Koehring Company v. API, INCORPORATED, 369 F. Supp. 882 (E.D. Mich. 1974)

U.S. District Court for the Eastern District of Michigan - 369 F. Supp. 882 (E.D. Mich. 1974)
January 23, 1974

369 F. Supp. 882 (1974)

KOEHRING COMPANY, a Wisconsin corporation, Plaintiff,
v.
A.P.I., INCORPORATED, a Michigan corporation, et al., Defendants.

Civ. A. No. 39733.

United States District Court, E. D. Michigan, S. D.

January 23, 1974.

*883 *884 Laurence M. Scoville, Jr., James C. VanDyke, Clark, Klein, Winter, Parsons & Prewitt, Detroit, Mich., for plaintiff.

Lawrence J. Stockler, Beitner & Stockler, Detroit, Mich., for defendants.

 
OPINION

RALPH M. FREEMAN, District Judge.

This is a motion by the plaintiff, Koehring Company, to dismiss parts of the defendants' counterclaim pursuant to Rule 12(b) (6) of the Federal Rules of Civil Procedure for failure to state a claim upon which relief can be granted.

Plaintiff is a corporation who sold equipment to defendant A.P.I., Incorporated. Defendants American Plastics Industries, Inc., Standard Industries, Inc., and The New England Industries, Inc. are guarantors of the debt owing to plaintiff from A.P.I. due to the above mentioned sale. Plaintiff brought this action to foreclose a lien on the property sold, and sell the property to satisfy the unpaid balance of the debt. When the defendants answered the complaint, they asserted a counterclaim seeking damages in the amount of $2,000,000.

Plaintiff contends that most of this counterclaim should be dismissed as it alleges claims and seeks damages that are improper under the sales agreement, a copy of which is attached to the complaint. Plaintiff asks that the court dismiss the allegations and prayers for relief based on breach of warranty for delay in delivery, and direct, indirect, or consequential damages since the sales agreement contains a disclaimer of warranties clause and limits the plaintiff's liability on the contract to repairing or replacing the merchandise.

Defendants' response to the motion asserts that the counterclaim is proper because due to certain conduct by Koehring, the disclaimer of warranties should be set aside and A.P.I. should not be limited to the remedies provided in the sales agreement.

The motion to dismiss was filed on May 10, 1973. Plaintiff filed a supplemental brief on June 13. On June 28, the defendants filed their response to this motion. While seeming to recognize that the motion was made pursuant to Rule 12, the response included the contention that the motion was defective since it failed to conform to Rule 56(e) which defendants contend requires supporting affidavits attached to the motion.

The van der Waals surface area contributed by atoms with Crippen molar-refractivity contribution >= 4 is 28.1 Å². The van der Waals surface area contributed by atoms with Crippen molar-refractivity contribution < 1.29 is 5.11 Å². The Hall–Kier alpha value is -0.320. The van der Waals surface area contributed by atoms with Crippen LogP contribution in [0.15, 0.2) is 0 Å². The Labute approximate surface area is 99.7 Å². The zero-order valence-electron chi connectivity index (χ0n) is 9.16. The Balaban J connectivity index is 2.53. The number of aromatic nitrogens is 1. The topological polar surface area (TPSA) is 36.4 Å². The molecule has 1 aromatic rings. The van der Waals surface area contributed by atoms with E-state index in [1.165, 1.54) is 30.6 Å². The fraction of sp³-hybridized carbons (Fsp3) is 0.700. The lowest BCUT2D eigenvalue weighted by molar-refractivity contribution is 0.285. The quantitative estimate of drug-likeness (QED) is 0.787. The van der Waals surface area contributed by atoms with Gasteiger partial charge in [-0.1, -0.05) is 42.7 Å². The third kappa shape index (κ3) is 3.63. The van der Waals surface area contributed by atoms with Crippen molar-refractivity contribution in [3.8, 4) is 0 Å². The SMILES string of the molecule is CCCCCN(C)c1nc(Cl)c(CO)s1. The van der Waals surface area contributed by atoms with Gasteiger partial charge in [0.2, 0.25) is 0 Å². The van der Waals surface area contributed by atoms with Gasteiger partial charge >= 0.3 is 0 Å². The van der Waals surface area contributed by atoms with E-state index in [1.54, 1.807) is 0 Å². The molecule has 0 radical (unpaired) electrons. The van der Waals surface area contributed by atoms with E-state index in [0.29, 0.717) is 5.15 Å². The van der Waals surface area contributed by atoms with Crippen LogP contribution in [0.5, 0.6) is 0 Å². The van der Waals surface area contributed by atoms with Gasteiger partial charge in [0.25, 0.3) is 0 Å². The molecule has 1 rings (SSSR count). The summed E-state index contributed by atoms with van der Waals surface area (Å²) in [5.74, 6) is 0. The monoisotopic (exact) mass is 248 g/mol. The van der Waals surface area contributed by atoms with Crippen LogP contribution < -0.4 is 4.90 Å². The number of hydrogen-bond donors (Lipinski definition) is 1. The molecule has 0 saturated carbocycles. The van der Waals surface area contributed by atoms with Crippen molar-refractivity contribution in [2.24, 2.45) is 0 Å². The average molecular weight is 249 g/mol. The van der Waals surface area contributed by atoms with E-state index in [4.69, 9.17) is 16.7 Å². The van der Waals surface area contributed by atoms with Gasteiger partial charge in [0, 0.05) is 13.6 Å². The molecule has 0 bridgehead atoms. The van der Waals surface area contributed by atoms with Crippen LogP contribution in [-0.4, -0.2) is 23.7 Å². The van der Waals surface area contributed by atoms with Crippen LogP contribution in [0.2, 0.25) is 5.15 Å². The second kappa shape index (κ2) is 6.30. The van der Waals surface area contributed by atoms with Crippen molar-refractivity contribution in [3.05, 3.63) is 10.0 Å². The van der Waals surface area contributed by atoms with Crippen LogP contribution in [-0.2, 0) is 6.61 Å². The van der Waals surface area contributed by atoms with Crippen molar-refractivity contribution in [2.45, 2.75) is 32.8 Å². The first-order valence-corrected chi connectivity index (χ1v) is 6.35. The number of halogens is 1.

On August 7, the plaintiff retained new counsel. After the parties were granted several adjournments, the motion was finally set for hearing on Monday, November 12. On Friday, November 9, the plaintiff sought another adjournment which, at the request of the defendant, the court refused to grant. On the morning of the hearing plaintiff presented a third brief to the court, in which it asked that the motion be treated as a motion for summary judgment under Rule 56. The brief was accompanied by four affidavits.

The defendants objected to the requested transformation of a Rule 12 motion to a Rule 56 motion. Defendants felt that the motion had already been pending too long due to delay by the plaintiff and that if the court were to *885 treat the motion as one for summary judgment, another adjournment would be necessary in order for them to appropriately respond. The court decided to hear the motion as a Rule 12 motion and has disregarded any material which would convert the motion to one for summary judgment.

Before discussing the merits of this motion, in order to clear up any confusion about whether this is a motion to dismiss or a motion for summary judgment, a few words should be said about the defendants' contention that the motion was defective for failure to include affidavits at the time the motion was filed. As originally filed, plaintiff was moving under Rule 12(b) (6). There is no requirement under this rule that motions be accompanied by affidavits. In fact, had the motion been accompanied by affidavits, the motion would have been treated as one for summary judgment under Rule 56. Rule 12(b) states in pertinent part as follows:

 
(i)f, on a motion asserting the defense numbered (6) to dismiss for failure of the pleading to state a claim upon which relief can be granted, matters outside the pleading are presented to and not excluded by the court, the motion shall be treated as one for summary judgment and disposed of as provided in Rule 56, and all parties shall be given reasonable opportunity to present all material made pertinent to such a motion by Rule 56.